Back in high school, whenever I brought up the issue of procrastination, my friend would always quip, “Procrastinators unite. Tomorrow.” It’s safe to say we never met up.
But in all seriousness, even as a person who likes to pride myself on time management, I still find myself drawn to the temptation of another YouTube video — one about Tim Urban detailing procrastination — or simply forgoing the assignment in the hopes of being motivated by a last minute panic monster. Ironically , as I write this article about procrastination, I am procrastinating on writing a paper.
So I guess the question here is: how do we motivate ourselves to avoid procrastination? Here are some quick and easy tips for self-motivation.
- Goal Setting
One of the more accessible sources of motivation comes from explicit goal definition, be it long-term or short-term goals. The act of goal setting allows an active acknowledgement of necessary tasks and allows you to approach your obligations with a totality. After this organizational period, you then have the ability to exercise prioritization and organize your goals in an intended sequence for completion.
Agendas and many productivity applications allow you to customize this experience, but it does not even need to reach that complication. In my senior year of high school, I simply listed my greater obligations on post-it notes. This allowed the catharsis of ripping the post-it note off the wall and tearing it up upon my conquest of those tasks.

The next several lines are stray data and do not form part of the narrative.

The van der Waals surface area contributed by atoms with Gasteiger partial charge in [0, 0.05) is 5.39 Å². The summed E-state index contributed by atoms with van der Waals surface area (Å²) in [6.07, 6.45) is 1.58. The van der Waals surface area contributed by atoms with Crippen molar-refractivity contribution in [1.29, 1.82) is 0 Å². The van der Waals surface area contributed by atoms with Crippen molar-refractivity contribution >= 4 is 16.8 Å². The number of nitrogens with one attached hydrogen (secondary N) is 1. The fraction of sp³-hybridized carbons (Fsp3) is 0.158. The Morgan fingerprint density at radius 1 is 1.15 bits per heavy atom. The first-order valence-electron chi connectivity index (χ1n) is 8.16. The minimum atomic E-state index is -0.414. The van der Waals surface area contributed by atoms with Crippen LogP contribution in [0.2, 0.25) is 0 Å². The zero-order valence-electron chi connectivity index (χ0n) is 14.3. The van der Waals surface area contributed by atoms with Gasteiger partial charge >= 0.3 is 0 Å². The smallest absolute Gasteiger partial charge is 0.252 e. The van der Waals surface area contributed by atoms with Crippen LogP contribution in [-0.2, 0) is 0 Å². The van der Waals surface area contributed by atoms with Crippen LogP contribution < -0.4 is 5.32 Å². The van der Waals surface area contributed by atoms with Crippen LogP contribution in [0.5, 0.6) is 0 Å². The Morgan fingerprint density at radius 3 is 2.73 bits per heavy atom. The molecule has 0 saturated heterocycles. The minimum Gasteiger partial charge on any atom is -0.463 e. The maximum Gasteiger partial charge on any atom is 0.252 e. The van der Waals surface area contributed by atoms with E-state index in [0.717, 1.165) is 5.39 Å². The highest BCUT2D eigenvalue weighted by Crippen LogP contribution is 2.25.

While some people are more gifted with intrinsic motivation — the pure desire to accomplish these tasks — without the necessity to see an immediate payoff from accomplishing a task, other people do require a more concrete sense of reward or consequence.
A good reward structure typically involves an interpolation of tasks and rewards. For instance, you can say that if you accomplish 60 pages of reading, you allow yourself a 30 minute break of YouTube or another activity that you enjoy. This, of course, can be adjusted for the specificities of your task.
- Work Together
By working together, I do not mean to copy each other’s answers on homework. By working together, I mean that you should explain your goals to the important people in your lives: family, friends, teachers, etc. This holds a certain accountability for you to follow up on your actions with those you confided in. They act almost as guarantors. In having this accountability, it should hopefully be less likely that you should back out on your plan. And in involving other people of a similar goal, you can act as mutual support or even as some friendly competition on your way to attaining your goals.
Granted, these tips are not comprehensive and they are also not foolproof. If things were as simple as Nike makes them out to be and we can “Just Do It”, I reckon we would face fewer time management issues in our everyday lives. However, in this moment, we can try to actively pursue a routine or a method that works well for us in motivating ourselves. It is about time we made a comeback against procrastination.